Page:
One of the nicest social activities is to have your nearest and dearest over for dinner. You can be comfortable, not worry about splitting the bill, without losing that lovely sense of occasion. Of course, there is a bit of pressure on the host, particularly if you’re not the best chef in the world. You want to impress on a date, or at least make sure the food is edible, without cheating with premade store-bought fare or resorting to take away in absolute emergencies. It’s always nice to at least make it seem like we’re masters of our kitchens. Consider making risotto!
Don’t be scared of risotto
For the more inexperienced cooks out there, fancy dishes might sound too intimidating and you’ll naturally shy away from trying something new. But there’s a little known fact that’s here to help you – risotto is EASY. It’s definitely considered a fancy cuisine dish, but there is actually very little technical skill required at all.
The only “tricky” part of risotto is that you have to treat it like a toddler – you can not leave it alone, even for 30 seconds. Risotto has to be constantly stirred. That’s it. Outside of stirring, it couldn’t be an easier dish to make.
First of all, choose your main ingredient. The beauty of risotto is that you can make it with literally anything. You can keep it all veggie, with chopped asparagus and peas. Or you could make it a meaty one, with diced chicken breast and pancetta, or – my favourite and signature ingredient – mushrooms.
Mushrooms are King
Get yourself a deep pan and begin by sautéing your chosen ingredients. I personally like to sauté a mix of King Oyster and Shiitake mushrooms in a generous dollop of salted butter. Using salted butter means you can get away with adding less salt into the body of the risotto. This helps to keep those sodium levels a little lower. King Oyster is a very full-bodied, meaty mushroom that’ll be sure to fill everyone up. Shiitake adds that lovely rich flavour and gives more colour to your dish.
Get your measurements right
Risotto rice can be a tricky ingredient to measure accurately. It expands as you cook so it’s easy to get the quantity wrong. But I have a rather fun and easy trick to make sure you use the perfect amount. Measure it by the shot glass! If you’re serving risotto as a main dish, you’ll want 2-3 shot glasses per person.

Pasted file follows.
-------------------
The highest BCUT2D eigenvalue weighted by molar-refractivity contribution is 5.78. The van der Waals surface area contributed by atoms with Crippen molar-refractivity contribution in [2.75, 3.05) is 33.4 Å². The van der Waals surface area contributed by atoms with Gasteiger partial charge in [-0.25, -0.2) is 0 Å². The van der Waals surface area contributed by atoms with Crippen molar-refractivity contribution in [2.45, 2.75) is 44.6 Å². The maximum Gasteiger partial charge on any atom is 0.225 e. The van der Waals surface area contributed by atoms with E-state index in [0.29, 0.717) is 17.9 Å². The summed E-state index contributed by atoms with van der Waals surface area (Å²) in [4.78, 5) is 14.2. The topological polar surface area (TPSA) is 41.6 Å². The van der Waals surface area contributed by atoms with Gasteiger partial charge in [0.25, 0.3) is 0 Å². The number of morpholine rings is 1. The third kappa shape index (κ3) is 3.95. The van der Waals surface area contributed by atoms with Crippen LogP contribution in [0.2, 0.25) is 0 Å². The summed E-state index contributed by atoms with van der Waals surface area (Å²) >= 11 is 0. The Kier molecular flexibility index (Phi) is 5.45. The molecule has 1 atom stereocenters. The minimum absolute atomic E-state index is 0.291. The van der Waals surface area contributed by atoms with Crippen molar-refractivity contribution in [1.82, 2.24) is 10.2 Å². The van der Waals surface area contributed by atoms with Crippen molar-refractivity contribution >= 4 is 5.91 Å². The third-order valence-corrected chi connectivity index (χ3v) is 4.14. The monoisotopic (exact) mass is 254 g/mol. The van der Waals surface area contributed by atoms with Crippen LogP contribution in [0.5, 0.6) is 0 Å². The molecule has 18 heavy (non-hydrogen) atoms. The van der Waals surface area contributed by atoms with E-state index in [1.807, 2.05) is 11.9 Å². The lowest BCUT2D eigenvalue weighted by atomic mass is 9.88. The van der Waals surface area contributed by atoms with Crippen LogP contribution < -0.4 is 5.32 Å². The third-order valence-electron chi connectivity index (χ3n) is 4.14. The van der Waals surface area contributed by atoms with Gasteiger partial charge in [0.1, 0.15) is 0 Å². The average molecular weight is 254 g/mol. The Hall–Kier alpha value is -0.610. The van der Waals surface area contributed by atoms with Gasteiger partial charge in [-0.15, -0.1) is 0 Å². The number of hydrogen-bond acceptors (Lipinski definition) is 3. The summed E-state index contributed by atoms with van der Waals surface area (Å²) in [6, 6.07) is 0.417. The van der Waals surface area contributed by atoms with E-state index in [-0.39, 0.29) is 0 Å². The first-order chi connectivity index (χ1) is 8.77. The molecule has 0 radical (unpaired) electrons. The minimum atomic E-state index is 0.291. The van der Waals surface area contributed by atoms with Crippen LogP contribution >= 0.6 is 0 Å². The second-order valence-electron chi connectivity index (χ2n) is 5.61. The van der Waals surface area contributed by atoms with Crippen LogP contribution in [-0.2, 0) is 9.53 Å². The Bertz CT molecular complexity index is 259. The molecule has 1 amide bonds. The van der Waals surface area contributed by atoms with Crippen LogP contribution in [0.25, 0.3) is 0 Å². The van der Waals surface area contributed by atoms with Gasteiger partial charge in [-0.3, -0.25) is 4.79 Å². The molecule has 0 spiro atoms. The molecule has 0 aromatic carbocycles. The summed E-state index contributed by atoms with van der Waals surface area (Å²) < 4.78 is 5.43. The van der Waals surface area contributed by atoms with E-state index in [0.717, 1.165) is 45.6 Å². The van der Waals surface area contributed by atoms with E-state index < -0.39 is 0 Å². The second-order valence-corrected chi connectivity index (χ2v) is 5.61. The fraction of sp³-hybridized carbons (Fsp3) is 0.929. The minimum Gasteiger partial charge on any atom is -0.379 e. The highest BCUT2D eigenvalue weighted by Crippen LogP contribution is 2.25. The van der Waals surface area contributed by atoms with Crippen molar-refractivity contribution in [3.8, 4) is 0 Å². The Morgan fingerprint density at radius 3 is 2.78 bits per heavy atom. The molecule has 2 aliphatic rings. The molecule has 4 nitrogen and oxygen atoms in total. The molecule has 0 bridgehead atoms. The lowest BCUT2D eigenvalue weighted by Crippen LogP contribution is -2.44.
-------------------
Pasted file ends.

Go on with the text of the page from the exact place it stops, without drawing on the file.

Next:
If you’re serving it as a side dish, it’s 1-2 shot glasses per person. Risotto rice is quite a bit lower in carbs than other types of rice. If you want to keep things as low calorie as possible, stick to the lower quantities and add extra mushrooms or veggies or whatever your core ingredient is.
If you do choose to cook mushrooms, remember that they sweat and give off a lot of water, so they will reduce significantly. So feel free to use generous portions!
Porcini is an excellent choice if you have dried mushrooms – soak them in hot water for 15-30mins before you start cooking. Not only can you then add those mushrooms to your risotto but instead of using plain water with your rice, you can use this mushroom water – it will add even more amazing flavour to your dish.
Add more flavour!
In terms of flavouring, it’s really up to you. You can keep things simple – just add a bit of salt, pepper, oregano and maybe sprinkle in some fresh, finely chopped basil. Or you could experiment with different spices, and maybe add paprika and chilli powder for a more bold flavour profile.
Sprinkling parmesan cheese on top of your finished risotto is a popular garnish, although I quite like to add a bit of parmesan cheese into the risotto itself while cooking. It’ll add more saltiness (so again, you can go easier on the salt) and make your dish more creamy.
This can be a trickier option for vegans – yes, there are vegan cheeses, but many have a very different flavour and texture to dairy cheese, so may not be the best choice. But – since the parmesan serves the purpose of saltiness and creaminess, you can easily achieve the same thing by mixing half a teaspoon of veggie stock into your rice and a bit of plant-based cream or yoghurt.
Timing can be another tricky element – how much time should you allow if you have to stir the risotto the whole time. I find that for a portion that will feed 2 to 4 people, (for larger batches you may need more time), after you’ve sautéd your main ingredients, the stirring takes about an episode of your favourite comedy’s worth.
An average episode is just over 20 mins, and that’s the perfect amount. Set up your laptop or tablet within viewing, but safe from food splashes, distance, bang on your favourite show and enjoy an episode, while sipping wine and slowly adding water and stirring over medium-low heat. Feel free to splash some of that wine into your risotto if you like. By the time the credits roll, you’ll have your perfect risotto, ready to garnish with fresh herbs and serve!